Juana of Castile, the last queen of Spanish blood to inherit her country’s throne, is an enigmatic figure, shrouded in lurid myth. Was she the bereft widow of legend who was driven mad by her loss, or has history misjudged a woman who was ahead of her time? In his stunning new novel, C.W. Gortner challenges centuries of myths about Queen Juana, unraveling the mystery surrounding her to reveal a brave, determined woman we can only now begin to fully understand.
The third child of Queen Isabel and King Ferdinand of Spain, Juana is born amidst her parents’ ruthless unification of their kingdom, bearing witness to the fall of Granada and Columbus’s discoveries. At the age of sixteen, she is sent to wed Philip, the Archduke of Flanders, as part of her parents’ strategy to strengthen Spain, just as her youngest sister, Catherine of Aragon, is sent to England to become the first wife of Henry VIII.
Juana finds unexpected love and passion with her handsome young husband, the sole heir to the Hapsburg Empire. At first she is content with her children and her life in Flanders. But when tragedy strikes and she inherits the Spanish throne, Juana finds herself plunged into a struggle for power against her husband that grows to involve the major monarchs of Europe. Besieged by foes on all sides, her intelligence and pride used as weapons against her, Juana vows to win her crown and save Spain from ruin, even if it could cost her everything . . . .
With brilliant, lyrical prose, author and historian C. W. Gortner conjures Juana through her own words, taking the reader from the somber majesty of Spain to the glittering and lethal courts of Flanders, France, and Tudor England. The Last Queen brings to life all the grandeur and drama of an incomparable era; and the singular humanity of this courageous, passionate princess whose fight to claim her birthright captivated the world.
As much as I love reading historical fiction that is set in England, every now and again I really appreciate a change of location and characters. If that sounds a bit like you, then you can't really go wrong with The Last Queen by C W Gortner.
Whilst a lot of historical fiction fans will be familiar with the life and times of Catherine of Aragon, I must confess that I knew very little about any of her other family members. In this book, the author focuses on the life of Juana, Catherine's older sister who married into the Hapsberg family, to Phillip of Flanders (known as Phillip the Handsome). What started out as an arranged marriage quickly turned into a passionate, loving marriage but just as quickly turns into a passionate marriage of what can be a far stronger emotion - loathing and hate.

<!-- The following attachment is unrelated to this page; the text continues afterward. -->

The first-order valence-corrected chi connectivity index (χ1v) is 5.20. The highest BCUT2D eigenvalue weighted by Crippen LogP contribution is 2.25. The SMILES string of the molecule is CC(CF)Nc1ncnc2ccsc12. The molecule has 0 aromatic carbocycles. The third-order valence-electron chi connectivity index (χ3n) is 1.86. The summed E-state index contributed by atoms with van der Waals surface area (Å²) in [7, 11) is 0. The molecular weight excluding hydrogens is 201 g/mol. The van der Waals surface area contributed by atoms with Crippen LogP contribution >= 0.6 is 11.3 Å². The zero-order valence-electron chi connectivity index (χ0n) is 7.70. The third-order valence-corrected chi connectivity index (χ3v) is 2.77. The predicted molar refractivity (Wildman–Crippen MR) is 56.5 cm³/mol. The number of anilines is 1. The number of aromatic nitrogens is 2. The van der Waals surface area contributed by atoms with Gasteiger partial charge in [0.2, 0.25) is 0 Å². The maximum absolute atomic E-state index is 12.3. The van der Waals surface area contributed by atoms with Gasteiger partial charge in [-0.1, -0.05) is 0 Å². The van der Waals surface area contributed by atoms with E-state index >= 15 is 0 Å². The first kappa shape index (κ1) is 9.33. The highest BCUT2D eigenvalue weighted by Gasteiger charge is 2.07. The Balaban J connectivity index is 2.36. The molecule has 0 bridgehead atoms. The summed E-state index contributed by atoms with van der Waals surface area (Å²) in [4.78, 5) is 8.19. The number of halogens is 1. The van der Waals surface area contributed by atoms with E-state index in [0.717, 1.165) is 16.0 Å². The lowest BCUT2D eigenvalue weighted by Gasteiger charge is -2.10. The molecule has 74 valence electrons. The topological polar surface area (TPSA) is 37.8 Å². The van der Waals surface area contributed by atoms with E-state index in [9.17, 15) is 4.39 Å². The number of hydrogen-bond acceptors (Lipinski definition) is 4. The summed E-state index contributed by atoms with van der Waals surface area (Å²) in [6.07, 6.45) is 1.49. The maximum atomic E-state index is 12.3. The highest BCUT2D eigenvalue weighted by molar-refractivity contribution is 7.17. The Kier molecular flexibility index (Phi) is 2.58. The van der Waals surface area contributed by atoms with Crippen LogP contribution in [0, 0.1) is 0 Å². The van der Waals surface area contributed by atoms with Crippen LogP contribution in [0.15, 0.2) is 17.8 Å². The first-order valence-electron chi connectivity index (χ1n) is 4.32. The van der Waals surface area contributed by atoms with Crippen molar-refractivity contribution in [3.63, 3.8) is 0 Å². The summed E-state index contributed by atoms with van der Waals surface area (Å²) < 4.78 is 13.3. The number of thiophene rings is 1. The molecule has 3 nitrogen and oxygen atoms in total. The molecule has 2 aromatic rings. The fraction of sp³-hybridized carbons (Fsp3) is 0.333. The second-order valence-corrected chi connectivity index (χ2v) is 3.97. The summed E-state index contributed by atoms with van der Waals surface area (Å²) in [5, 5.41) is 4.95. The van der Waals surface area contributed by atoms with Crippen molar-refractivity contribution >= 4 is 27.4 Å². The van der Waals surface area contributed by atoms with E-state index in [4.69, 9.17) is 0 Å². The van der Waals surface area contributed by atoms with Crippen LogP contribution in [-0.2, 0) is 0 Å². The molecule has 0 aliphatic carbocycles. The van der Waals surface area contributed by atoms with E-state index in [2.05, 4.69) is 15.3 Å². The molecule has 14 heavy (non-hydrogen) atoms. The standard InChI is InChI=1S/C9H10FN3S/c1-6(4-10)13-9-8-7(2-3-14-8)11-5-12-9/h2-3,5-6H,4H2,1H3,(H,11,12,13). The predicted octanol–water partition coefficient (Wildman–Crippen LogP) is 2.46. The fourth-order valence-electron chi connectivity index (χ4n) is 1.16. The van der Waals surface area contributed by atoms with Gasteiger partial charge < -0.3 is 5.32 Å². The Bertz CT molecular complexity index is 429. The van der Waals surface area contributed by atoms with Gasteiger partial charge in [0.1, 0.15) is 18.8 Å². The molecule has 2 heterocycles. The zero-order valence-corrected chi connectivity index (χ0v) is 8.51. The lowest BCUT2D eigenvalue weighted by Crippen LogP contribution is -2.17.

Due to a series of tragedies that hit the Aragonese royal family, Juana becomes the rightful heir to the Castilian throne. She is however forced to fight for her birthright against not only against her husband who was determined to claim the throne for himself, but also against the church, her own remaining family members, and against the distrust of the idea of a queen reigning.
As husband and wife engage in political power plays to try and gain the upper hand, as family members betray each other, and as mother becomes separated both physically and emotionally from her children, we are left with a portrayal of a woman who many would have envied as having everything, but who is left with nothing. Some of the choices that Juana did make seem somewhat foolhardy and yes, slightly mad, and the author does not shy away from these events. The portrayal of Juana is handled with sensitivity and perceptiveness, and yet as a reader, it is quite easy to be swept up in the drama and the emotion of the story.
I am glad to have been introduced to this fascinating character who in some ways is a footnote in history for many non-Europeans. I will definitely be looking forward to reading more from C W Gortner.